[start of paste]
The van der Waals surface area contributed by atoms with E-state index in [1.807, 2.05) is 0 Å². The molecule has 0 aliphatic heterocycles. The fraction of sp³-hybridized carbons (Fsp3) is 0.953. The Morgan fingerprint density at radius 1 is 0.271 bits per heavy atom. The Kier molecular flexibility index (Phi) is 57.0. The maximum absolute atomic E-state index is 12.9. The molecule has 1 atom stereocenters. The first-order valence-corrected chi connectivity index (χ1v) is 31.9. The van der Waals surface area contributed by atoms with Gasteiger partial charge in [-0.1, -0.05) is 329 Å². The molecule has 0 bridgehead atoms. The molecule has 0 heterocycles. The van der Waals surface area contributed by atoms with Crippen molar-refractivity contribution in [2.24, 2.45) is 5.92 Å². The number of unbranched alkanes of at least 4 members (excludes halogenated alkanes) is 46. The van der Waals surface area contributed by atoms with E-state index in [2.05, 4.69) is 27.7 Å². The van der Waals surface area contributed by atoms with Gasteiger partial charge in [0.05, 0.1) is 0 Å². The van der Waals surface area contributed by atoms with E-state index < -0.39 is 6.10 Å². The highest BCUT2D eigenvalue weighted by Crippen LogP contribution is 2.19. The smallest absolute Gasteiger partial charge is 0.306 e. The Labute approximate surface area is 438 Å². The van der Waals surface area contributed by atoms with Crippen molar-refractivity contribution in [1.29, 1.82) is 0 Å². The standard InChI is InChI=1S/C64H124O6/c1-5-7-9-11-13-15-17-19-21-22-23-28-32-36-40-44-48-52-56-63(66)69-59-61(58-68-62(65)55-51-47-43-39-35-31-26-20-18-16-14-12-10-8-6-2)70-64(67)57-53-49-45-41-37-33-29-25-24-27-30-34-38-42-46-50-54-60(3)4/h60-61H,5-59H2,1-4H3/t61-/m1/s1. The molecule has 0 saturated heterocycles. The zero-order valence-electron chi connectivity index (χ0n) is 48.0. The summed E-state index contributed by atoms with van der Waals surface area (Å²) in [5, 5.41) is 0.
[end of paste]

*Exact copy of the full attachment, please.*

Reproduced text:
The van der Waals surface area contributed by atoms with E-state index in [1.807, 2.05) is 0 Å². The molecule has 0 aliphatic heterocycles. The fraction of sp³-hybridized carbons (Fsp3) is 0.953. The Morgan fingerprint density at radius 1 is 0.271 bits per heavy atom. The Kier molecular flexibility index (Phi) is 57.0. The maximum absolute atomic E-state index is 12.9. The molecule has 1 atom stereocenters. The first-order valence-corrected chi connectivity index (χ1v) is 31.9. The van der Waals surface area contributed by atoms with Gasteiger partial charge in [-0.1, -0.05) is 329 Å². The molecule has 0 bridgehead atoms. The molecule has 0 heterocycles. The van der Waals surface area contributed by atoms with Crippen molar-refractivity contribution in [2.24, 2.45) is 5.92 Å². The number of unbranched alkanes of at least 4 members (excludes halogenated alkanes) is 46. The van der Waals surface area contributed by atoms with E-state index in [2.05, 4.69) is 27.7 Å². The van der Waals surface area contributed by atoms with Gasteiger partial charge in [0.05, 0.1) is 0 Å². The van der Waals surface area contributed by atoms with E-state index < -0.39 is 6.10 Å². The highest BCUT2D eigenvalue weighted by Crippen LogP contribution is 2.19. The smallest absolute Gasteiger partial charge is 0.306 e. The Labute approximate surface area is 438 Å². The van der Waals surface area contributed by atoms with Crippen molar-refractivity contribution in [1.29, 1.82) is 0 Å². The standard InChI is InChI=1S/C64H124O6/c1-5-7-9-11-13-15-17-19-21-22-23-28-32-36-40-44-48-52-56-63(66)69-59-61(58-68-62(65)55-51-47-43-39-35-31-26-20-18-16-14-12-10-8-6-2)70-64(67)57-53-49-45-41-37-33-29-25-24-27-30-34-38-42-46-50-54-60(3)4/h60-61H,5-59H2,1-4H3/t61-/m1/s1. The molecule has 0 saturated heterocycles. The zero-order valence-electron chi connectivity index (χ0n) is 48.0. The summed E-state index contributed by atoms with van der Waals surface area (Å²) in [5, 5.41) is 0.